ABC Saturday Breakfast: Hidden Treasures of Mount Hawthorn

Over the Easter long weekend, the Hidden Treasures program for ABC Saturday Breakfast discovered Mount Hawthorn. If you missed it, just look up ABC Perth Saturday Breakfast and look for the April 3 episode, scroll the sound bar to nearly the end and you’ll find me having a great chat with Roanna Edwards.

Just to the north of the CBD, Mount Hawthorn is a suburb with big streets full of big green trees and big wide laneways where kids have built their own skate ramps and bike jumps.

The attraction of Mount Hawthorn as a hidden treasure is not just that there’s a lot to discover, it’s that it’s successfully gone full circle.  Like most old suburbs of Perth, it had a town centre feel about it when it was first established but over time it just became part of the rat race, an almost annoying need to slow down as you made your way along Scarborough Beach Road. Once again, it asks you to slow down like you would have done in the old days and discover the old and the new.

Let’s start in the green streets of Mount Hawthorn and discover some bus stops and a little cottage that was built in a day while a crowd cheered and provided food and drinks for the builders.

ANZAC Cottage in Kalgoorlie Street, was built in a day in 1916 by the local community for a returned serviceman from Gallipoli, Private John Porter. Work started at 3:30am on the 12th of February 2016 and at 5pm the final touch, raising a flag at the front of the house with the letters ANZAC embroidered on it, was achieved at 5pm. 

On nearby ANZAC Road and up Kalgoorlie Street, have a look at the bus stops that have been transformed into tributes to the Vietnam War and the Gallipoli campaign, complete with murals and sandbags. 

Now let’s take a tour along Scarborough Beach Road in Mount Hawthorn from Braithwaite Park on the western end of the suburb, to Axford Park on the eastern end of Mount Hawthorn’s retail heart.

Braithwaite Park is one of those parks that back in my day I would have called a theme park.  In my day a playground had a stainless steel slide and an old milk crate for parents to sit on and watch you burn yourself on the slide.  This park has Perth’s best version of a flying fox and it’s called the cable ride.  It’s about 40m long and perfectly exciting for wide eyed children discovering the thrill of speed for the first time.  There is a nature play area with rocks to scramble over and tunnels to run through and shady barbeque areas that make this one of the best known kids party locations.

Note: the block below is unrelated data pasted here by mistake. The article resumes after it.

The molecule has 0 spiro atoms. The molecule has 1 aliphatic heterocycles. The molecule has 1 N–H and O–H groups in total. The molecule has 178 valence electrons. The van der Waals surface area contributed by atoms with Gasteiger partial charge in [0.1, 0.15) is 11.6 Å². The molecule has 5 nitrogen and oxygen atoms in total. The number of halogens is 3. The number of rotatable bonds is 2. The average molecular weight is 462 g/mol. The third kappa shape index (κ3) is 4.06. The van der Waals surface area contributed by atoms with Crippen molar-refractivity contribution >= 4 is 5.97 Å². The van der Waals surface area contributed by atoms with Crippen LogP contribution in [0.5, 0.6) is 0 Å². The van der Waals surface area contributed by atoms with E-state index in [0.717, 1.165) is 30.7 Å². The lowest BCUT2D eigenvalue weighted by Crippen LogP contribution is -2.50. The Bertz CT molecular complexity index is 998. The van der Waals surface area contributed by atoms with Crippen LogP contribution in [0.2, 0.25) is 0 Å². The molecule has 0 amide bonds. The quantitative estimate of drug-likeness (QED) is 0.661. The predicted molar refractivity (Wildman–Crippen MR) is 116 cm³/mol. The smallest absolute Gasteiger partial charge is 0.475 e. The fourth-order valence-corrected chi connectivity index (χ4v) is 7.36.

Next stop is one of the reasons why traffic stops along this strip.  With a quirky shop front on Scarb Beach Road and with an entrance up a little laneway is the Art Garage. 

From its grimy and greasy past as a mechanics garage to its central role in supporting local artists, inspiring young minds and developing community spirit, the Art Garage hosts exhibitions, runs workshops including ones for these school holidays.  Learn to draw, make soap, do some pottery, indoor plant design or turn up in your favourite 70’s outfit and learn how to do macrame. Over Easter, stop by and have a look at the wire sculptures by artist Jan O’Meara which include a full-size mare and her foal.

As you walk towards the shopping strip, keep an eye out for the street art and murals including my favourite, the wombat, which isn’t using his legs because he’s flying along with a pair of bat wings.

For anyone old enough to remember what main streets used to look like before malls and shopping centres, fill your nostalgic heart by looking up at the Tredways Shoes sign.

If your nostalgic heart is still beating from the Tredway Shoes sign you’ll find trestles of old vinyl records being sold out the front of a local shop that sells books and records inside.

The iconic Paddington Ale House is our next stop and is the beating and boisterous heart of Mount Hawthorn.  From relying on a sports bar and those always after a big night, these days it’s more about meals for families, date nights and all of it in an environment of refurbished history.

Now we’ve reached Axford Park – Named after a World War 1 local soldier who won the Victoria Cross and lived in Mount Hawthorn. It’s a small park with a big heart.  There is a memorial to those who have lost their lives in war and a wall of remembrance and twice a year the City of Vincent hosts an ANZAC Day service and a Remembrance Day service, supported by local schools who lay wreaths and sing the national anthems of Australia and New Zealand.

In summer, Axford park hosts food trucks on Friday nights and throughout the year in the adjacent carpark you can discover the Provedore Markets, Perth’s best market for imagining you’re in Italy.

So next time you’re wondering where to go for a day trip, give Mount Hawthorn a go. Lots of history, lots of activities, lots to eat and drink and a lot to like.

Just Rottnest in Just Urbane (September Issue)

My feature in the September edition of Just Urbane is about an adventure for my son Tom and I on Rottnest Island. If getting there by seaplane wasn’t enough, exploring the island and exploring the sea above and below the waves had both of us exhilarated and exhausted.

If you can’t get your hard copy from your favourite newsagency in India, you can get an online copy of Just Urbane from Magzter.

Thank you to Swan River Seaplanes and the Rottnest Island Authority for the opportunity and hospitality.

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